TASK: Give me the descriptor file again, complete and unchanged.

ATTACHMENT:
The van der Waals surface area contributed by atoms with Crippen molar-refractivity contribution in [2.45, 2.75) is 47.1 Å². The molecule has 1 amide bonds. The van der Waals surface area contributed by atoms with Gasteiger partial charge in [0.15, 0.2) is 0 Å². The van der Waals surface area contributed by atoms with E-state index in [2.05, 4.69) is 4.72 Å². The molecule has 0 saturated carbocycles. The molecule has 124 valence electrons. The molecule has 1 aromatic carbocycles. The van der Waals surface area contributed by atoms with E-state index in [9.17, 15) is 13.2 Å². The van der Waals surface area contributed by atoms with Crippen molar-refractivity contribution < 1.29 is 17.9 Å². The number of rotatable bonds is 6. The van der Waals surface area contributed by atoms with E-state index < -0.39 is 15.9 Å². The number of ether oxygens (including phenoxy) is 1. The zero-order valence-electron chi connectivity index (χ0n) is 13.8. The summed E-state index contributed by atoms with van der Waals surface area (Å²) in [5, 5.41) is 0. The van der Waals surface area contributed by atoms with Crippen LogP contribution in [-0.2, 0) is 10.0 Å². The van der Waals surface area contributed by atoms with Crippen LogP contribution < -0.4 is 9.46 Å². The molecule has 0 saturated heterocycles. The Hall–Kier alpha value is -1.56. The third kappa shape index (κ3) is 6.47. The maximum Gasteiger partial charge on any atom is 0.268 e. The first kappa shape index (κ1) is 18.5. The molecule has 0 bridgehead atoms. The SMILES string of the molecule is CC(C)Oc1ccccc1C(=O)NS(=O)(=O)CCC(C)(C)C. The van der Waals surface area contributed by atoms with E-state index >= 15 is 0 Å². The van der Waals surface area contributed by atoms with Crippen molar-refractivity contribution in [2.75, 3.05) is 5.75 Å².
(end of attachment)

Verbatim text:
The van der Waals surface area contributed by atoms with Crippen molar-refractivity contribution in [2.45, 2.75) is 47.1 Å². The molecule has 1 amide bonds. The van der Waals surface area contributed by atoms with Gasteiger partial charge in [0.15, 0.2) is 0 Å². The van der Waals surface area contributed by atoms with E-state index in [2.05, 4.69) is 4.72 Å². The molecule has 0 saturated carbocycles. The molecule has 124 valence electrons. The molecule has 1 aromatic carbocycles. The van der Waals surface area contributed by atoms with E-state index in [9.17, 15) is 13.2 Å². The van der Waals surface area contributed by atoms with Crippen molar-refractivity contribution < 1.29 is 17.9 Å². The number of rotatable bonds is 6. The van der Waals surface area contributed by atoms with E-state index < -0.39 is 15.9 Å². The number of ether oxygens (including phenoxy) is 1. The zero-order valence-electron chi connectivity index (χ0n) is 13.8. The summed E-state index contributed by atoms with van der Waals surface area (Å²) in [5, 5.41) is 0. The van der Waals surface area contributed by atoms with Crippen LogP contribution in [-0.2, 0) is 10.0 Å². The van der Waals surface area contributed by atoms with Crippen LogP contribution < -0.4 is 9.46 Å². The molecule has 0 saturated heterocycles. The Hall–Kier alpha value is -1.56. The third kappa shape index (κ3) is 6.47. The maximum Gasteiger partial charge on any atom is 0.268 e. The first kappa shape index (κ1) is 18.5. The molecule has 0 bridgehead atoms. The SMILES string of the molecule is CC(C)Oc1ccccc1C(=O)NS(=O)(=O)CCC(C)(C)C. The van der Waals surface area contributed by atoms with E-state index >= 15 is 0 Å². The van der Waals surface area contributed by atoms with Crippen molar-refractivity contribution in [2.75, 3.05) is 5.75 Å².